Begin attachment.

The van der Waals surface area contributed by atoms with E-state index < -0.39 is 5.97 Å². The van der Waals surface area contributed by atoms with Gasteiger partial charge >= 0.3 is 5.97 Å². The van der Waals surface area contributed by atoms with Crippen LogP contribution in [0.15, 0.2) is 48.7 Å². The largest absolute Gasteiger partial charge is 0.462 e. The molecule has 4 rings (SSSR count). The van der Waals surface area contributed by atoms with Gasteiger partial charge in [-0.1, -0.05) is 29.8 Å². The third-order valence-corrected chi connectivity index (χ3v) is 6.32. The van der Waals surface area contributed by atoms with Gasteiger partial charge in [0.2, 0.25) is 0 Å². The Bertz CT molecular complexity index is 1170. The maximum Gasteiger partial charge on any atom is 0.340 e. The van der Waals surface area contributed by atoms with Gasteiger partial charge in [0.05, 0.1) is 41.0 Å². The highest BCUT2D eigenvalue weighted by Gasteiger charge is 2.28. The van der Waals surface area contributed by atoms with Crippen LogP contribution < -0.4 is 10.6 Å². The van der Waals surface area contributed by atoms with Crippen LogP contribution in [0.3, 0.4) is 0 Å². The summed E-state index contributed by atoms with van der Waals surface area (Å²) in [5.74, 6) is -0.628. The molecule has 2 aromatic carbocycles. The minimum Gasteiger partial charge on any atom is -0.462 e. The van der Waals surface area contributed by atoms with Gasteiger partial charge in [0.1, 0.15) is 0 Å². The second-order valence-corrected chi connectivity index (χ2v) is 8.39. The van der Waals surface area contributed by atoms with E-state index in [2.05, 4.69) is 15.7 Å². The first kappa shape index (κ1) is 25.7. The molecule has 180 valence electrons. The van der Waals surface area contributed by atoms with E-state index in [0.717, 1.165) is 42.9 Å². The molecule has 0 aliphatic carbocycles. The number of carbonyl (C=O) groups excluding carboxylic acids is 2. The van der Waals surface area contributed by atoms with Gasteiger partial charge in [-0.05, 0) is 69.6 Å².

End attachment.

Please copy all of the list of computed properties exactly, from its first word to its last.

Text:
The van der Waals surface area contributed by atoms with E-state index < -0.39 is 5.97 Å². The van der Waals surface area contributed by atoms with Gasteiger partial charge >= 0.3 is 5.97 Å². The van der Waals surface area contributed by atoms with Crippen LogP contribution in [0.15, 0.2) is 48.7 Å². The largest absolute Gasteiger partial charge is 0.462 e. The molecule has 4 rings (SSSR count). The van der Waals surface area contributed by atoms with Gasteiger partial charge in [-0.1, -0.05) is 29.8 Å². The third-order valence-corrected chi connectivity index (χ3v) is 6.32. The van der Waals surface area contributed by atoms with Gasteiger partial charge in [0.2, 0.25) is 0 Å². The Bertz CT molecular complexity index is 1170. The maximum Gasteiger partial charge on any atom is 0.340 e. The van der Waals surface area contributed by atoms with Gasteiger partial charge in [0.05, 0.1) is 41.0 Å². The highest BCUT2D eigenvalue weighted by Gasteiger charge is 2.28. The van der Waals surface area contributed by atoms with Crippen LogP contribution < -0.4 is 10.6 Å². The van der Waals surface area contributed by atoms with Crippen LogP contribution in [0.3, 0.4) is 0 Å². The summed E-state index contributed by atoms with van der Waals surface area (Å²) in [5.74, 6) is -0.628. The molecule has 2 aromatic carbocycles. The minimum Gasteiger partial charge on any atom is -0.462 e. The van der Waals surface area contributed by atoms with Gasteiger partial charge in [0.1, 0.15) is 0 Å². The second-order valence-corrected chi connectivity index (χ2v) is 8.39. The van der Waals surface area contributed by atoms with E-state index in [2.05, 4.69) is 15.7 Å². The first kappa shape index (κ1) is 25.7. The molecule has 180 valence electrons. The van der Waals surface area contributed by atoms with E-state index in [0.717, 1.165) is 42.9 Å². The molecule has 0 aliphatic carbocycles. The number of carbonyl (C=O) groups excluding carboxylic acids is 2. The van der Waals surface area contributed by atoms with Gasteiger partial charge in [-0.05, 0) is 69.6 Å².